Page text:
Bloomsday and Ulysses

Today is Bloomsday. The day when James Joyce fans insist on re-reading an unreadable book, eating fried kidney for breakfast and walking around Dublin in Edwardian costumes  following the steps of literature’s most unlikely hero, Leopold Bloom.

I don’t do most of those myself, but it’s not out of a lack of desire. I do pick the book off my shelf and read it again, and maybe watch one of the dramatisations, and always find myself saying ‘next year in Dublin’. Continue reading

The book of love – the postmodern campus novel 18 years in the making

Following the launch of The Girl With the Bomb Inside last month, this month sees the release of  Train Can’t Bring Me Home.

I’m particularly thrilled to publish this as it’s been a  labour of love for the last 18 years: a postmodern campus novel that explores the limits of love, literature and language in a dizzying, intellectual, comic, erotic clash of  literary styles.

It’s experimental but, I hope, a lot of fun. Continue reading

Train Can’t Bring Me Home

Love. Literature… and Tom Waits. Lots of Tom Waits.

1993. The former eastern bloc is open for business and a war is raging just over the border, but in a Hungarian campus town, a group of students and exiles escape into love and literature.

Dylan, a washed up American lecturer with a Tom Waits fixation, has an affair with Erzsi, his vivacious teenage Hungarian student, and a mixed group of students and teachers spend a crazy spring falling in love with their town and each other, their affair transforming everyone around them and turning the entire town into a magical place.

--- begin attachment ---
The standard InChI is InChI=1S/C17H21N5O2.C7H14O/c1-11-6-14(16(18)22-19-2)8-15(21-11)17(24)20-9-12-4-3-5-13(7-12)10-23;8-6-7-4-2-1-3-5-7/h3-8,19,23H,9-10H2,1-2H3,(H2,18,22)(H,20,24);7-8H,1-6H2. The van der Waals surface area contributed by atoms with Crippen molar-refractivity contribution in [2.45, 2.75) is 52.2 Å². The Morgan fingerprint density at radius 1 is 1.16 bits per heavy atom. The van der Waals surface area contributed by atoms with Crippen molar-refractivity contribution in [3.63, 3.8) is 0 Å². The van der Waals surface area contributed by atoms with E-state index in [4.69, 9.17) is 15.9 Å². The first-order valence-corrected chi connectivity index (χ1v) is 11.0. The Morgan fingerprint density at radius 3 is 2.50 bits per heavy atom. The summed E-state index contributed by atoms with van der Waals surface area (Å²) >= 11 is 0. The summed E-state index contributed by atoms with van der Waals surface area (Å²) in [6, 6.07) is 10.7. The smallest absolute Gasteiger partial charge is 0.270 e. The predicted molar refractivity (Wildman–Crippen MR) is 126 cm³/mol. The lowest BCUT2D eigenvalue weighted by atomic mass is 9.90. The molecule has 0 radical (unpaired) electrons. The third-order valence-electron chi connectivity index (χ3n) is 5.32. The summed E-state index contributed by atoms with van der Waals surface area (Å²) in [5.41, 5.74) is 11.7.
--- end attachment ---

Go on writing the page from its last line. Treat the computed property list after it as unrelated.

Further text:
A postmodern campus novel that explores the limits of love, literature and language, Train Can’t Bring Me Home is a dizzying, intellectual, comic, erotic clash of discourses that mimics a host of literary styles, from bad travel writing to music journalism to a relationship break-up written as a student essay, with an array of pastiches of literary greats like Joyce, Amis, BS Johnson, Calvino, Kundera, Bukowski, Burroughs, Beckett, Stoker, Nabokov, Marquez and more. Continue reading

It’s the little things that count…

I don’t normally write about TV series once I’ve already taken a look at them.   But with the second season of Mad Men now airing on BBC4, I couldn’t resist the opportunity to immerse myself in it again, having only scratched the glossy surface of season one. And besides, this is Mad Men, quite possibly the greatest TV drama series of all time.

It is easy to be seduced by the surface pleasures of Mad Men. It has so many surface pleasures to offer.     It looks so ravishing and effortlessly cool. The women are all Hollywood screen sirens, and as for the men, oh my god, the suits, the suits! But this is part of the show’s success at concealing its message with such subtlety. A show that is all about the allure of surface deception should be alluring, shoulddeceive.